Hodges University

Second Annual Rare Book Road Show Returns to International College July 20

Dust off those reading treasures in your bookcases and attics!

The Second Annual Rare Book Road Show II returns to Naples July 20 at International College’s North Naples Campus, 2655 Northbrooke Drive.

Five nationally known experts will appraise antique, rare and fine books during International College’s Rare Book Road Show on July 20 from 9 a.m. to 5 p.m. The College is located at the intersection of Immokalee Road and Interstate 75.

The appraisers, who are looking forward to the event, offer the public some advice on what types of books to bring on event day.

“In real estate, it’s all about location, location, location. In books, it’s about condition, condition, condition. The better the condition, the better the value,” said John Berryman, an appraiser and owner of Sandra and John Berryman Fine Books in Ormond Beach. “I love these events just to see what people bring in. I’d say one in five people will have a real rare treasure.”

Other appraisers note that just because a book is old, doesn’t mean it’s rare or valuable. At best, it may have a good resale value.

Four other experts will appraise books throughout the day. They are: Steven Eisenstein, A Book-A-Brac-Shop, Miami Beach; Bill Wickham, Wickham Books, Naples; Lee Biondi, Ferrini & Biondi, Los Angeles; and William Chrisant, Midwest Auction Galleries and Cleveland Antiquarian Books.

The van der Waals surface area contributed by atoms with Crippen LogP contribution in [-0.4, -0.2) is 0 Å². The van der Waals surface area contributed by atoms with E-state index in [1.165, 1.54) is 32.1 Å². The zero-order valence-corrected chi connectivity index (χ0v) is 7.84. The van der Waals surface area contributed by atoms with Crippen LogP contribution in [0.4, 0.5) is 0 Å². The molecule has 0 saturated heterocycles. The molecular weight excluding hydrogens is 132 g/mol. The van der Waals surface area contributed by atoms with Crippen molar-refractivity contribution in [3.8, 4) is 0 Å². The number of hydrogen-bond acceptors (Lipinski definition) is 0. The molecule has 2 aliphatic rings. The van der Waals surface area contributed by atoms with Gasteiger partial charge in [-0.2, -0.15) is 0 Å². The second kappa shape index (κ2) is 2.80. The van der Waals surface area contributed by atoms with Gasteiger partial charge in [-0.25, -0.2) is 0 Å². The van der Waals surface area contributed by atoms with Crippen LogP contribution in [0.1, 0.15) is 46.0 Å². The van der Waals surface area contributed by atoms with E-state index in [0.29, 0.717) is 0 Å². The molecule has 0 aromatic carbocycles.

The event also will feature presentations by experts in special book collections and a keynote presentation by Los Angeles Rare Books and Manuscripts Dealer Lee Biondi. Biondi’s discussion is entitled, “Writing and the mind of Man: Collecting Manuscripts and Printed Books in the Electronic Age.”

Biondi, who recently sold a rare Flemish Book, Book of Hours, for $275,000, doesn’t believe the advent of the electronic age will eradicate rare book and manuscript collecting. Technology, he explains, is just another process in the evolution of the written word. From generation to generation, thoughts, stories, histories and other facts have been captured on clay, papyrus, velum, paper and now, electronically.

“People will continue to collect rare books and manuscripts. Books will remain in circulation. The sky isn’t falling,” Biondi said. But there is a caveat, he adds.

“This is an art in transition. What will be redefined is the significant collaborative works in the scientific community of which there may not be any paper archives. For example, very little of the Genome Project will exist as a collectible archive because it’s all done electronically. Also being phased out are authorial manuscripts that are printed on paper with corrections, additions and deletions, because nowadays work is done in a word processing program and saved on a computer,” Biondi said. “They don’t have the same visual appeal and there’s less of an intimacy with the paper.”